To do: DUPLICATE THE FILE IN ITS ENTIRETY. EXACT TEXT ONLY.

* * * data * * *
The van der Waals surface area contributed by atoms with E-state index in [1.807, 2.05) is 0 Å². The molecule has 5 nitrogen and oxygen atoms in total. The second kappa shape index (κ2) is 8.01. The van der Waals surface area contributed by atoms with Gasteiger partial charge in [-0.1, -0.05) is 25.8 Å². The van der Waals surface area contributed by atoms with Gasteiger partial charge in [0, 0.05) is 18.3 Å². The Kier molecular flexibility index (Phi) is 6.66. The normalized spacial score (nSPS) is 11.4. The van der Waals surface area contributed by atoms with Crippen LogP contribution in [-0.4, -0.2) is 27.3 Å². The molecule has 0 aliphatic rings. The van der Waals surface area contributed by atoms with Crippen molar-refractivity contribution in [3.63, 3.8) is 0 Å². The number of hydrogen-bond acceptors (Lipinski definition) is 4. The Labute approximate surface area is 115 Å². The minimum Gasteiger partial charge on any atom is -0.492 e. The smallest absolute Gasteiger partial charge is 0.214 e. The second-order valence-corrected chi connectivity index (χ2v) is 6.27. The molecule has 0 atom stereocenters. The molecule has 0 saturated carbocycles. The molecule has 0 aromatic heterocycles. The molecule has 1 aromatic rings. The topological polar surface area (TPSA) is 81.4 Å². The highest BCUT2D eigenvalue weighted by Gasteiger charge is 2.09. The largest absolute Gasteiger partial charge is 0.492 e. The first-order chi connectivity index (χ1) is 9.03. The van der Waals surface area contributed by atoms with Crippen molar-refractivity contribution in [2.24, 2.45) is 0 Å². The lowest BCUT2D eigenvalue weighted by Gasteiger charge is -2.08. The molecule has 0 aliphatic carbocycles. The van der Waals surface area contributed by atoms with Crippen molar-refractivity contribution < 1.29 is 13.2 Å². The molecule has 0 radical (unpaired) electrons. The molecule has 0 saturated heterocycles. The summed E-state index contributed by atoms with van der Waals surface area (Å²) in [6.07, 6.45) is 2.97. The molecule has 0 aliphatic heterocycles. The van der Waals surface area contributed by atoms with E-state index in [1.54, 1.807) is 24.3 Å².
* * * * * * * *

The van der Waals surface area contributed by atoms with E-state index in [1.807, 2.05) is 0 Å². The molecule has 5 nitrogen and oxygen atoms in total. The second kappa shape index (κ2) is 8.01. The van der Waals surface area contributed by atoms with Gasteiger partial charge in [-0.1, -0.05) is 25.8 Å². The van der Waals surface area contributed by atoms with Gasteiger partial charge in [0, 0.05) is 18.3 Å². The Kier molecular flexibility index (Phi) is 6.66. The normalized spacial score (nSPS) is 11.4. The van der Waals surface area contributed by atoms with Crippen LogP contribution in [-0.4, -0.2) is 27.3 Å². The molecule has 0 aliphatic rings. The van der Waals surface area contributed by atoms with Crippen molar-refractivity contribution in [3.63, 3.8) is 0 Å². The number of hydrogen-bond acceptors (Lipinski definition) is 4. The Labute approximate surface area is 115 Å². The minimum Gasteiger partial charge on any atom is -0.492 e. The smallest absolute Gasteiger partial charge is 0.214 e. The second-order valence-corrected chi connectivity index (χ2v) is 6.27. The molecule has 0 atom stereocenters. The molecule has 0 saturated carbocycles. The molecule has 0 aromatic heterocycles. The molecule has 1 aromatic rings. The topological polar surface area (TPSA) is 81.4 Å². The highest BCUT2D eigenvalue weighted by Gasteiger charge is 2.09. The largest absolute Gasteiger partial charge is 0.492 e. The first-order chi connectivity index (χ1) is 9.03. The van der Waals surface area contributed by atoms with Crippen molar-refractivity contribution in [2.24, 2.45) is 0 Å². The lowest BCUT2D eigenvalue weighted by Gasteiger charge is -2.08. The molecule has 0 aliphatic carbocycles. The van der Waals surface area contributed by atoms with Crippen molar-refractivity contribution < 1.29 is 13.2 Å². The molecule has 0 radical (unpaired) electrons. The molecule has 0 saturated heterocycles. The summed E-state index contributed by atoms with van der Waals surface area (Å²) in [6.07, 6.45) is 2.97. The molecule has 0 aliphatic heterocycles. The van der Waals surface area contributed by atoms with E-state index in [1.54, 1.807) is 24.3 Å².